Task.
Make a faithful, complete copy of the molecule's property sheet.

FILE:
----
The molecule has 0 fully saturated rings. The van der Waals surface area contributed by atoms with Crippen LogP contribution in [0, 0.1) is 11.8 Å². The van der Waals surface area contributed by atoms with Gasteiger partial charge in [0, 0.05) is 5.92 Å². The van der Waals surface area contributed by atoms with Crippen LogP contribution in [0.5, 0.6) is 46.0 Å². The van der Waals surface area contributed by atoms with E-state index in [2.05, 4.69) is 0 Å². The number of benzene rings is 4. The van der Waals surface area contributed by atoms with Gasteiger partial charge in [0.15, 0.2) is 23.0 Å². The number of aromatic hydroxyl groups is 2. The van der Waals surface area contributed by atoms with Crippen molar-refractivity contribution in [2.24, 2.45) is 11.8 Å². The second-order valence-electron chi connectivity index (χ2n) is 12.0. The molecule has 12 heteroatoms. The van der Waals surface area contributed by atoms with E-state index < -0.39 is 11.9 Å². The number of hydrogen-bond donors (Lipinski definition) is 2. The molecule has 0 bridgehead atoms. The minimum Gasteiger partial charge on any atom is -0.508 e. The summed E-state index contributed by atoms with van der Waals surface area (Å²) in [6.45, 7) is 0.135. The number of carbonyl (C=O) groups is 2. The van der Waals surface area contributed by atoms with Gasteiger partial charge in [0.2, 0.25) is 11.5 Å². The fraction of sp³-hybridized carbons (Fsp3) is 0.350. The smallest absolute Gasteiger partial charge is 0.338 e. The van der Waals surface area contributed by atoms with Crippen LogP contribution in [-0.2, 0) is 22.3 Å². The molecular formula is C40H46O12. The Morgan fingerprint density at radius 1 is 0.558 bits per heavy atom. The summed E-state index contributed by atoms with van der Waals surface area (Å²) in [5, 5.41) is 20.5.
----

The molecule has 0 fully saturated rings. The van der Waals surface area contributed by atoms with Crippen LogP contribution in [0, 0.1) is 11.8 Å². The van der Waals surface area contributed by atoms with Gasteiger partial charge in [0, 0.05) is 5.92 Å². The van der Waals surface area contributed by atoms with Crippen LogP contribution in [0.5, 0.6) is 46.0 Å². The van der Waals surface area contributed by atoms with E-state index in [2.05, 4.69) is 0 Å². The number of benzene rings is 4. The van der Waals surface area contributed by atoms with Gasteiger partial charge in [0.15, 0.2) is 23.0 Å². The number of aromatic hydroxyl groups is 2. The van der Waals surface area contributed by atoms with Crippen molar-refractivity contribution in [2.24, 2.45) is 11.8 Å². The second-order valence-electron chi connectivity index (χ2n) is 12.0. The molecule has 12 heteroatoms. The van der Waals surface area contributed by atoms with E-state index < -0.39 is 11.9 Å². The number of hydrogen-bond donors (Lipinski definition) is 2. The molecule has 0 bridgehead atoms. The minimum Gasteiger partial charge on any atom is -0.508 e. The summed E-state index contributed by atoms with van der Waals surface area (Å²) in [6.45, 7) is 0.135. The number of carbonyl (C=O) groups is 2. The van der Waals surface area contributed by atoms with Gasteiger partial charge in [0.2, 0.25) is 11.5 Å². The fraction of sp³-hybridized carbons (Fsp3) is 0.350. The smallest absolute Gasteiger partial charge is 0.338 e. The van der Waals surface area contributed by atoms with Crippen LogP contribution in [-0.2, 0) is 22.3 Å². The molecular formula is C40H46O12. The Morgan fingerprint density at radius 1 is 0.558 bits per heavy atom. The summed E-state index contributed by atoms with van der Waals surface area (Å²) in [5, 5.41) is 20.5.